AP NEWS

Hildebrand leaves for top position with USA volleyball

February 23, 2018 GMT

LINCOLN — When Tyler Hildebrand came to Nebraska as an assistant nearly a year ago, he passed up a chance with USA volleyball to help others reach their Olympic dreams.

He didn’t pass up the next chance.

Hildebrand is leaving NU to become USA Volleyball’s director of coaching for its beach national teams, and will guide the senior national teams attempting to qualify for the Olympics.

He will remain with the Huskers through the end of the beach season, which runs through March.

After helping Nebraska to its fifth NCAA championship in his first season as a college women’s coach, Hildebrand will return to a familiar setting. The 34-year-old coached the U.S. beach team of Jake Gibb and Casey Patterson in the 2016 Rio Olympics and also worked with setters on the American men’s indoor team.

The new job will mark a return to the West Coast for Hildebrand and his wife, former Stanford All-American Kristin (Richards) Hildebrand, who served as NU’s volunteer director of operations last year. The couple had their first child, a son Rhett, in November.

“It is with bittersweet emotions that Kristin and I are leaving this magical place,” Hildebrand said in a press release. “We had a magical season, one that we will never forget. Coaching in Devaney (Center) is like nothing else in the world of volleyball.

“We have heavy hearts filled with memories that will never fade. We can’t express enough how grateful we are for being able to be a part of this Husker family.”

Hildebrand worked with the middle blockers and setters at Nebraska.

A former All-America setter at Long Beach State, Hildebrand helped guide Kelly Hunter to one of the best seasons by a setter in program history. Hunter was named first-team All-American and the Big Ten setter of the year while sharing Final Four Most Outstanding Player honors with teammate Mikaela Foecke.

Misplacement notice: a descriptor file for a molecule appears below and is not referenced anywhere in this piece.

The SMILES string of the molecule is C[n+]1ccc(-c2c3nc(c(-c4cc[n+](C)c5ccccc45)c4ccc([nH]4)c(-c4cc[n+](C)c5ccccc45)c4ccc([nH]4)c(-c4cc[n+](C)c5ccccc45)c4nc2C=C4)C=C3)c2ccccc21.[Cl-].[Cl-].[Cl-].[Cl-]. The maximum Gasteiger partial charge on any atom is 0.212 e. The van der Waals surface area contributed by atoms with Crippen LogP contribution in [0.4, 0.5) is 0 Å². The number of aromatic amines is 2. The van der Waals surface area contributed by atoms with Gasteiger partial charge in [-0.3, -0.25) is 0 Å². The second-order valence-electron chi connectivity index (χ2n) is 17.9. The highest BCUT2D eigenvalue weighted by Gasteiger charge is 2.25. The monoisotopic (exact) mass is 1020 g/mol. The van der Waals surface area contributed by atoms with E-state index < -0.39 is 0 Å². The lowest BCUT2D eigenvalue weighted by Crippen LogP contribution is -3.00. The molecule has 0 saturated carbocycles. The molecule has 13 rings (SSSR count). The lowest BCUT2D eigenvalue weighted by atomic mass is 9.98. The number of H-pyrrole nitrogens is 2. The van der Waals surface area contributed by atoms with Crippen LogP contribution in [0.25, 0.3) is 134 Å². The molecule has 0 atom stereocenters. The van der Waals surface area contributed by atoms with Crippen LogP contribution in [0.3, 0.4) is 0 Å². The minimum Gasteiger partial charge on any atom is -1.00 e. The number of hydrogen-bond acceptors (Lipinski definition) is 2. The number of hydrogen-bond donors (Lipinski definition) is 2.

“The 2017 season was an awesome season and one of the reasons why was because of Tyler and Kristin,” coach John Cook said in a press release. “They really brought a lot to our team and had a major part in helping us win a Big Ten and a national championship. This new position is the only position that would take him away from Nebraska, and even though the timing isn’t great, we know he’ll do a great job with USA Beach Volleyball.”

Senior outside hitter Annika Albrecht also credited Hildebrand with helping her make offensive improvements that led to second-team All-America honors last year, her first season as a front-row starter.

Hildebrand also served as Nebraska’s primary scout, instrumental in creating game plans for opponents. In 2017, Nebraska led the Big Ten in opponents’ hitting percentage, holding foes to .154 attacking.

“The team was a blessing to coach and showed us all the power of coming together and being with each other, for each other,” Hildebrand said. “This program, university and state is lucky to have Coach Cook. I have learned countless things from him, and he showed me as a coach what it takes to be great.”

The pursuit by USA Volleyball wasn’t the first time Hildebrand had been approached in recent months. In December, he told The World-Herald he had been approached by a third party to gauge his interest in the Southern California coaching job after USC parted ways with longtime coach Mick Haley. Hildebrand said in December he was planning to remain on the Husker staff in 2018, and USC eventually hired Portland coach Brent Crouch.

“I’ve got to learn more from Coach (Cook), and learn more from Nebraska, and learn how to coach under pressure,” Hildebrand said in December.

The departure presents a familiar challenge to Cook, who was faced with replacing both of his assistants last winter after Dani Busboom Kelly and Chris Tamas accepted coaching jobs at Louisville and Illinois, respectively.

The other vacancy was filled by Kayla Banwarth, a former Olympian and Husker libero.

“Just like a year ago, we’re going to go find the best coach we can for Nebraska volleyball,” Cook said. “We loved having Tyler here, but this is a really unique job for him with USA Volleyball and fits what he wants to do and where he wants to go in the coaching profession.

“When you hire great people, they’re going to have great opportunities, and this is a great opportunity for Tyler and a great fit for him back home.”